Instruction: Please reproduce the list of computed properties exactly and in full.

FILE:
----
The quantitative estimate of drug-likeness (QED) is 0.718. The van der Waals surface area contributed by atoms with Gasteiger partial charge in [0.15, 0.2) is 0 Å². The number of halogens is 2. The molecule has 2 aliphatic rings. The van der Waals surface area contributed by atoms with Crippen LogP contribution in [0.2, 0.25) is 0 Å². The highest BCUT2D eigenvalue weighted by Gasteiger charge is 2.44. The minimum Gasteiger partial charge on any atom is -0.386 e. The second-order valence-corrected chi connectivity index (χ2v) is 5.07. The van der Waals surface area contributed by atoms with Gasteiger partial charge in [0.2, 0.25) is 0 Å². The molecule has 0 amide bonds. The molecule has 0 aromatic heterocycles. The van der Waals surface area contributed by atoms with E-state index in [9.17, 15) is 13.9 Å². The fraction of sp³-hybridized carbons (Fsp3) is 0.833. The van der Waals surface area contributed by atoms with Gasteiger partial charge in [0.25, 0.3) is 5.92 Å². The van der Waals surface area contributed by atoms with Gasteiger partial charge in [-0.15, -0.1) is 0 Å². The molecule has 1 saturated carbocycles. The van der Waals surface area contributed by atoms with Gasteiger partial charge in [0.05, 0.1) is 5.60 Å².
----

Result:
The quantitative estimate of drug-likeness (QED) is 0.718. The van der Waals surface area contributed by atoms with Gasteiger partial charge in [0.15, 0.2) is 0 Å². The number of halogens is 2. The molecule has 2 aliphatic rings. The van der Waals surface area contributed by atoms with Crippen LogP contribution in [0.2, 0.25) is 0 Å². The highest BCUT2D eigenvalue weighted by Gasteiger charge is 2.44. The minimum Gasteiger partial charge on any atom is -0.386 e. The second-order valence-corrected chi connectivity index (χ2v) is 5.07. The van der Waals surface area contributed by atoms with Gasteiger partial charge in [0.2, 0.25) is 0 Å². The molecule has 0 amide bonds. The molecule has 0 aromatic heterocycles. The van der Waals surface area contributed by atoms with E-state index in [9.17, 15) is 13.9 Å². The fraction of sp³-hybridized carbons (Fsp3) is 0.833. The van der Waals surface area contributed by atoms with Gasteiger partial charge in [0.25, 0.3) is 5.92 Å². The van der Waals surface area contributed by atoms with Gasteiger partial charge in [-0.15, -0.1) is 0 Å². The molecule has 1 saturated carbocycles. The van der Waals surface area contributed by atoms with Gasteiger partial charge in [0.05, 0.1) is 5.60 Å².